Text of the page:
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UChicago Researchers Get $3.4M to Develop Brain-Controlled Prosthesis

Nathan Copeland, who was paralyzed from the chest down in a car accident, controls a prosthetic arm and hand at the University of Pittsburgh Medical Center. (Photo courtesy of Pitt / UPMC)Nathan Copeland, who was paralyzed from the chest down in a car accident, controls a prosthetic arm and hand at the University of Pittsburgh Medical Center. (Photo courtesy of Pitt / UPMC)

University of Chicago researchers will develop robotic arms that patients can move with their brains, thanks to a $3.4 million grant from the National Institutes of Health.

“Our goal is to create a prosthesis that has the same dexterity and functionality as the natural human hand,” said University of Chicago researcher Sliman Bensmaia in a statement.

The grant is part of a combined $7 million awarded to the University of Chicago and the University of Pittsburgh and its medical center that will allow researchers to continue developing brain-controlled prosthetics for people who have been paralyzed.

In 2016, researchers showed how a paralyzed man was able to control a robotic arm with his mind and regain the sense of touch through his hand.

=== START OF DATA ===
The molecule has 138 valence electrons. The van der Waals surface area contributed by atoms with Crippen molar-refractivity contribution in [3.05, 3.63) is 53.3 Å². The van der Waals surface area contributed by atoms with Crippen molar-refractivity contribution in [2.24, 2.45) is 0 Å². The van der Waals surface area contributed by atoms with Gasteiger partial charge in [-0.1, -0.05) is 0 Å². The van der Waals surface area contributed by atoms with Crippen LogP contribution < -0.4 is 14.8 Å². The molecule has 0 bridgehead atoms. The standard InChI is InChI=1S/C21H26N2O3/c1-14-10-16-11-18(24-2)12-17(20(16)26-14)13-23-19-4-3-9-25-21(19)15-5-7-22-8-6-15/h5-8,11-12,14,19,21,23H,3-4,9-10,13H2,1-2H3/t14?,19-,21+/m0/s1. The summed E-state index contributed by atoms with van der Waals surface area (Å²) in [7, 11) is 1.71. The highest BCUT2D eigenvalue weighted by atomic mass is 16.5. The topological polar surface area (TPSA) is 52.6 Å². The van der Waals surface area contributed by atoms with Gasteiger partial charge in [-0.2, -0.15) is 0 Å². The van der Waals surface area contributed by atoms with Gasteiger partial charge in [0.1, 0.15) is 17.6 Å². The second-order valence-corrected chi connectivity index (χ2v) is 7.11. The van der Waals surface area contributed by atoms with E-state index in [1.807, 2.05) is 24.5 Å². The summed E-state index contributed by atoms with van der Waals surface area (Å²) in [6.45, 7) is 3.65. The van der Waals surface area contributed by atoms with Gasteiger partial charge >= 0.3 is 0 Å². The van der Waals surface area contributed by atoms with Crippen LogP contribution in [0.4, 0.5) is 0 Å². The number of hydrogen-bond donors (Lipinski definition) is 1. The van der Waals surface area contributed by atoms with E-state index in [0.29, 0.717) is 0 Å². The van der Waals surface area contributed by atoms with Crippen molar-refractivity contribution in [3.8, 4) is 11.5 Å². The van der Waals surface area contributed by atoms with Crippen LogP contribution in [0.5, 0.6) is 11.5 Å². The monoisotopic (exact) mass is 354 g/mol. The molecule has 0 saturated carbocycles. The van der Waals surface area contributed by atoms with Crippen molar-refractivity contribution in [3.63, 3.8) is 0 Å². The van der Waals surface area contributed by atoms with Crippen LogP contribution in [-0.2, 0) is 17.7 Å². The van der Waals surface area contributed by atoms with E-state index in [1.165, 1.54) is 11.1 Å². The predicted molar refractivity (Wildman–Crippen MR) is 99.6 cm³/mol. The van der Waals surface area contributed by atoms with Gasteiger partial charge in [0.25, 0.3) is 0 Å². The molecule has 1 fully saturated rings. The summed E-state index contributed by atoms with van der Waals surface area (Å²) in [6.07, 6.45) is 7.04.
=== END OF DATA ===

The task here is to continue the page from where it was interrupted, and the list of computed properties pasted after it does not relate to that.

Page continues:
The NIH grant will expand clinical trials to Chicago that will be led by Bensmaia, who studies touch, and University of Chicago researcher Nicho Hatsopoulos, who studies how the brain directs movement in the limbs.

The prosthetics will incorporate years of research by Bensmaia and Hatsopoulos on how the nervous system interprets sensory feedback, directs limbs to move and perceives them in space.

“Our project will attempt to solve the difficult challenge of controlling the hand when it comes in contact with and manipulates objects,” Hatsopoulos said in a statement.

UChicago researchers, along with their colleagues in Pittsburgh, will refine previous work to incorporate greater dexterity and more precise movements into the prosthetics.

“Having a human patient lets us do all kinds of things we couldn’t do before,” Bensmaia said in a statement. “You can probe the quality of sensations being invoked by asking them what they feel. You can sculpt movements to make (them) more natural and precise. This opens a new world for us here at the University of Chicago.”

The UChicago research team will also include John Downey, a staff scientist in Bensmaia’s lab who formerly worked with the Pittsburgh team; Dr. Peter Warnke, a neurosurgeon; and Dr. Raymond Lee, a physical rehabilitation specialist.

Contact Kristen Thometz: @kristenthometz | kthometz@wttw.com | (773) 509-5452


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